After reaching sexual maturity at eight to nine years, the Laysan albatross switches from permanently living at sea and returns to land for nearly 10 months of the year to raise a single chick. First-time breeders engage in an elaborate courtship display which establishes pair bonds lasting for the rest of their 40 year lives. The male and female build a shallow nest in a colony based on open ground surrounded by tall vegetation. The female lays a single egg which both sexes take turns incubating for nine weeks. The chick is fed by both parents, who alternately tend to the chick and embark on trips of several days to forage at sea. Upon their return, the stomach oil and partially digested stomach contents are regurgitated to feed the chick (4). At the end of the breeding season in July, most birds head northwest towards Japan, and then northeast towards the Aleutian Islands off the coast of Alaska. They then migrate south to Hawaii for the next breeding season (4).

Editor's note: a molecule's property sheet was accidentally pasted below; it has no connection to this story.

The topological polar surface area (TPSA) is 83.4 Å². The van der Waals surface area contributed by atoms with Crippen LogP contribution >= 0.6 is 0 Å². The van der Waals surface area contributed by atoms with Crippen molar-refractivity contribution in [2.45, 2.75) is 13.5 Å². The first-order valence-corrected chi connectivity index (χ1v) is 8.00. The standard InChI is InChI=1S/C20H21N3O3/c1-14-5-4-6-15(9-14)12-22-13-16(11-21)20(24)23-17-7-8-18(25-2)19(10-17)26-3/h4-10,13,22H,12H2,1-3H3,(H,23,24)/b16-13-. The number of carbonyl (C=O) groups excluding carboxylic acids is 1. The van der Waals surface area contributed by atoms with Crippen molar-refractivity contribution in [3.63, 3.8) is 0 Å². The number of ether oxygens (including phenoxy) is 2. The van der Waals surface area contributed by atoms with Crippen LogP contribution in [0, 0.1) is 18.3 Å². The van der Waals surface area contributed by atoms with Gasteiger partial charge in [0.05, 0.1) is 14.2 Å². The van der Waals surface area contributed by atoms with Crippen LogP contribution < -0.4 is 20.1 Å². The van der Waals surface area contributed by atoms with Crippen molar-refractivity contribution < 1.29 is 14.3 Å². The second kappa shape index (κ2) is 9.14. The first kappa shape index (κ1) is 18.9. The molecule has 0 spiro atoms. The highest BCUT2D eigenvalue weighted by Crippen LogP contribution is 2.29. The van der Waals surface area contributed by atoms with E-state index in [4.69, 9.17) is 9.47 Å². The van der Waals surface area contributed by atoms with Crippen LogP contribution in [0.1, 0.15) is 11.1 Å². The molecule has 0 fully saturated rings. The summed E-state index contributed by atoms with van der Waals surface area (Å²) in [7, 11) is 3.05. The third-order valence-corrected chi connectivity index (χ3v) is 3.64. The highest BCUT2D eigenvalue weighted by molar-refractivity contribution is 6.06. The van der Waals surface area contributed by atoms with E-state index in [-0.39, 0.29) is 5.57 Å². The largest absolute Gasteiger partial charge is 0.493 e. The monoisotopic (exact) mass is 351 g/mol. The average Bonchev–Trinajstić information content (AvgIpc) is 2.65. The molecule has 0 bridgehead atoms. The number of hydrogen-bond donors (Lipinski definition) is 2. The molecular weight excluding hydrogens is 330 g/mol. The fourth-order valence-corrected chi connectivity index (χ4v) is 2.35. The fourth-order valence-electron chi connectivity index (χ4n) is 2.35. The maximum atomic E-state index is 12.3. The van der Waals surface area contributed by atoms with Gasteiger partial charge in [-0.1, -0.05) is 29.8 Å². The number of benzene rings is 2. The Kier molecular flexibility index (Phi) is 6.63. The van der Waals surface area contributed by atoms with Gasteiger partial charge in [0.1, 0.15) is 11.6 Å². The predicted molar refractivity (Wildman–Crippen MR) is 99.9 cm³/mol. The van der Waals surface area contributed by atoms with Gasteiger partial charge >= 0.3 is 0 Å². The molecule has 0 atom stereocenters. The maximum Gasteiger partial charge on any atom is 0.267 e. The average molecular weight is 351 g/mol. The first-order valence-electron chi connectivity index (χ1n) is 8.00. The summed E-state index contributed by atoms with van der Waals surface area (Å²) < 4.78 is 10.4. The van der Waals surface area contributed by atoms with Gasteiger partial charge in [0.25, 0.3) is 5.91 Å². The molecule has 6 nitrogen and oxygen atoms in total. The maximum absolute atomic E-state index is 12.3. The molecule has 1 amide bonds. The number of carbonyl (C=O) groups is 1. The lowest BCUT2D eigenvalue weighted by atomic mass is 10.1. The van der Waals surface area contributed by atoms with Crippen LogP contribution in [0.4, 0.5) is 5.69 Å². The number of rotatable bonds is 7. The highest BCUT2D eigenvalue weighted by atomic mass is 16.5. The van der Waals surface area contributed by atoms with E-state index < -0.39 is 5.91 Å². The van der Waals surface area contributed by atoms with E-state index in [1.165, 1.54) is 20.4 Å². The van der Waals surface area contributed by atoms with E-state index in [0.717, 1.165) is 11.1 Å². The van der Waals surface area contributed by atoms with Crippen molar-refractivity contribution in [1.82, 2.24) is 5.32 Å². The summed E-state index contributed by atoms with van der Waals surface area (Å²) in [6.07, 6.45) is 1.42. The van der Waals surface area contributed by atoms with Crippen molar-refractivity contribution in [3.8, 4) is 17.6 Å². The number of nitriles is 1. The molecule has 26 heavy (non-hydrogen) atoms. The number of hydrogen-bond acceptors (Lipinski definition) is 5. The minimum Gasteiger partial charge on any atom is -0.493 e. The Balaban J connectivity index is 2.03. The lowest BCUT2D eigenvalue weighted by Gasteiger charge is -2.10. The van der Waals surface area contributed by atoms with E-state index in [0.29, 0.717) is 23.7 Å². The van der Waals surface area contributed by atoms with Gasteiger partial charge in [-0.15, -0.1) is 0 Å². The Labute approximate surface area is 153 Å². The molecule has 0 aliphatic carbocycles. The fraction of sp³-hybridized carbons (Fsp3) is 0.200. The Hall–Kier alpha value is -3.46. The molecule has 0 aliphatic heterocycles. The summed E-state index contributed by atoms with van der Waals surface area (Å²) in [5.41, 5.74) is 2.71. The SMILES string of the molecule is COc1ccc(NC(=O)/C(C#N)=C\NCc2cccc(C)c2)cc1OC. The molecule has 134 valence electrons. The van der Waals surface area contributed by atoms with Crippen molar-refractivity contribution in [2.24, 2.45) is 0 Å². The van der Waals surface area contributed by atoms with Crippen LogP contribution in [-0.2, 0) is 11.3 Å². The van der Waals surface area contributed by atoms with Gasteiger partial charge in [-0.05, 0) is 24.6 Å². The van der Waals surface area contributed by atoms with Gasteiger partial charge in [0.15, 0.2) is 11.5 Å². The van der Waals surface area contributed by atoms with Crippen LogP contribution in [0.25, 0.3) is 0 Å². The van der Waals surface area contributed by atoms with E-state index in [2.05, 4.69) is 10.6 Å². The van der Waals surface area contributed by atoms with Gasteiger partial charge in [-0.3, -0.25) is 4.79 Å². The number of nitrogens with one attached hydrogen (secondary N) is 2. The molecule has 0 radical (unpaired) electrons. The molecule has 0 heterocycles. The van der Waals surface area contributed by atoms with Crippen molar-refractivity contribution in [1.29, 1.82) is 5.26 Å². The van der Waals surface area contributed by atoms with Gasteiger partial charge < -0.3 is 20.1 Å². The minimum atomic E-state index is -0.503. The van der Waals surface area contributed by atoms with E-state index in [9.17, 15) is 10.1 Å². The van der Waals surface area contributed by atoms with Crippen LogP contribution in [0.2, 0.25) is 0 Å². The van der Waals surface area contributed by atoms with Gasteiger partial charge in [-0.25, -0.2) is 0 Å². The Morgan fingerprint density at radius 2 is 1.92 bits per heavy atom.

Whilst normally quiet and solitary at sea, large flocks may gather to exploit fish discards from factory trawlers. The Laysan albatross seizes food at the surface and by shallow diving to catch squid, fish and crustaceans (2).